Although Earth Month is over, the effect of its celebrations serves as a call to action for health care organizations to mitigate their negative environmental impact and prioritize environmental sustainability. And this energy is increasingly being matched at a policy level—to date, at least 45 countries have committed to reforms that will increase the environmental sustainability and lower the emissions of their health systems.
Infographic: 3 ways your climate change inaction will hurt your bottom line
However, many of these efforts are phrased in ways that leave room for interpretation. For health care stakeholders, diagnosing the problem and making progress can be difficult when there is little clarity on what competencies "environmental sustainability" encompasses and how to sort the signal from the noise. We've compiled a non-exhaustive glossary of terms for health care stakeholders to conceptualize "environmental sustainability" and its components in order to make progress.
With a firmer grip of the terminology, health care organizations wishing to act may still struggle to define their own problems and their role in solving them. To help organizations get started, we've created a list of questions that executives can bring to board meetings to initiate conversations on climate action and environmental sustainability.
Health care organizations have historically shied away from acting against climate change. However, it's important to remember that climate change will not only adversely impact your patients' health, but it will also impact your bottom line in a multitude of different ways. It is therefore important for organizations to act to prevent the negative health impacts on their patients and ensure their business remains in good standing.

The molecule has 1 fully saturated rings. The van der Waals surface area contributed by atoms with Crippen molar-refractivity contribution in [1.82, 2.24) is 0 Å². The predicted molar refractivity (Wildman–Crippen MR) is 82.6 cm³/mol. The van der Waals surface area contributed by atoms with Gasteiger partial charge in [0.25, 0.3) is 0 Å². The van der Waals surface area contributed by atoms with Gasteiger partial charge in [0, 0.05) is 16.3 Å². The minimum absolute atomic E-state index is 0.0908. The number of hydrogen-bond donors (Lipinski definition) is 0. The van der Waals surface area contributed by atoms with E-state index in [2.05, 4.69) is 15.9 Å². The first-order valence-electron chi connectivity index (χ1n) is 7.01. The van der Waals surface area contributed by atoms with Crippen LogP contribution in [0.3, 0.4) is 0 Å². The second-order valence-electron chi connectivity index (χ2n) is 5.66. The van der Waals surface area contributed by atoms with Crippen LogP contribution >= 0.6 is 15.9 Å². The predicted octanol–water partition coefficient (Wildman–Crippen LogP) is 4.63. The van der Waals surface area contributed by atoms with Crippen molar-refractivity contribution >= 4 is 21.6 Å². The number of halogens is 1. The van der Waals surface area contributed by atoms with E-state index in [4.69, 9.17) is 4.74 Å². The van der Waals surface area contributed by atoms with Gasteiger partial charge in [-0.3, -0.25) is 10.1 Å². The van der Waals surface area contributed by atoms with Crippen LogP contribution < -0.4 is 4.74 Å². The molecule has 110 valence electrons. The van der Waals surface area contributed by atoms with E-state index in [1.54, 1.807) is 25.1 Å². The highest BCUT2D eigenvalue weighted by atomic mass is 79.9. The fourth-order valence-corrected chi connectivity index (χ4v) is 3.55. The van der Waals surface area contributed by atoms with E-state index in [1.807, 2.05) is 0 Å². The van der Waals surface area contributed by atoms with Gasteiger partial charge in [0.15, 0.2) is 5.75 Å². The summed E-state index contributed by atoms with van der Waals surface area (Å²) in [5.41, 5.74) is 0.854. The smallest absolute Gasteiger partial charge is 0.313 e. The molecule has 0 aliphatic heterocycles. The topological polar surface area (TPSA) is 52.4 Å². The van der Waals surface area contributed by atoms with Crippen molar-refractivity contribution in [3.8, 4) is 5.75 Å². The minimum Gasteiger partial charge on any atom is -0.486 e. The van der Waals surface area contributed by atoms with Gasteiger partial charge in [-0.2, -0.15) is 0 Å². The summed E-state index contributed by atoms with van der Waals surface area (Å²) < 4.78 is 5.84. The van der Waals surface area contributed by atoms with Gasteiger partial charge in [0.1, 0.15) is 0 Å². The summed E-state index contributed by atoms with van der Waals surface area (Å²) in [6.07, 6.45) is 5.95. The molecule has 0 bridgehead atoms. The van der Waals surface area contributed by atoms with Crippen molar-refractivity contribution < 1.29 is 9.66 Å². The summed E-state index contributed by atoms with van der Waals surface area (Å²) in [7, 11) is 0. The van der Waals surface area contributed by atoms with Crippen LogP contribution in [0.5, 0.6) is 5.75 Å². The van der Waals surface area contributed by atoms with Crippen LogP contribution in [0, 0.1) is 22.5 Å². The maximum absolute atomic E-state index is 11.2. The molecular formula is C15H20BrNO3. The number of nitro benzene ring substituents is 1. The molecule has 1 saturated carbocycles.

It is vital for all stakeholders to open up these conversations if the health care sector is to reduce its significant impact on the environment. And asking these types of questions may be the start to ensuring that your organization is prepared for oncoming climate challenges.
Is your organization pursuing sustainability initiatives? Share your story with us by emailing Jinia Sarkar (firstname.lastname@example.org) and/or Miles Cottier (email@example.com).
Most health care leaders know they should act against climate change. But little urgency exists to make organizational changes in large part because leaders believe that climate change problems are too big for any one actor to solve. Sadly, this belief causes leaders to overlook the many additional climate change consequences that will significantly impact their business operations.
This infographic explores three major consequences that climate change inaction will have on health care organizations’ bottom lines. It translates the systemic, global problem of climate change into the business priorities of individual organizations. Localizing the problem is the first step to making the actionable and sustainable changes necessary to prepare for the climate change challenges ahead.
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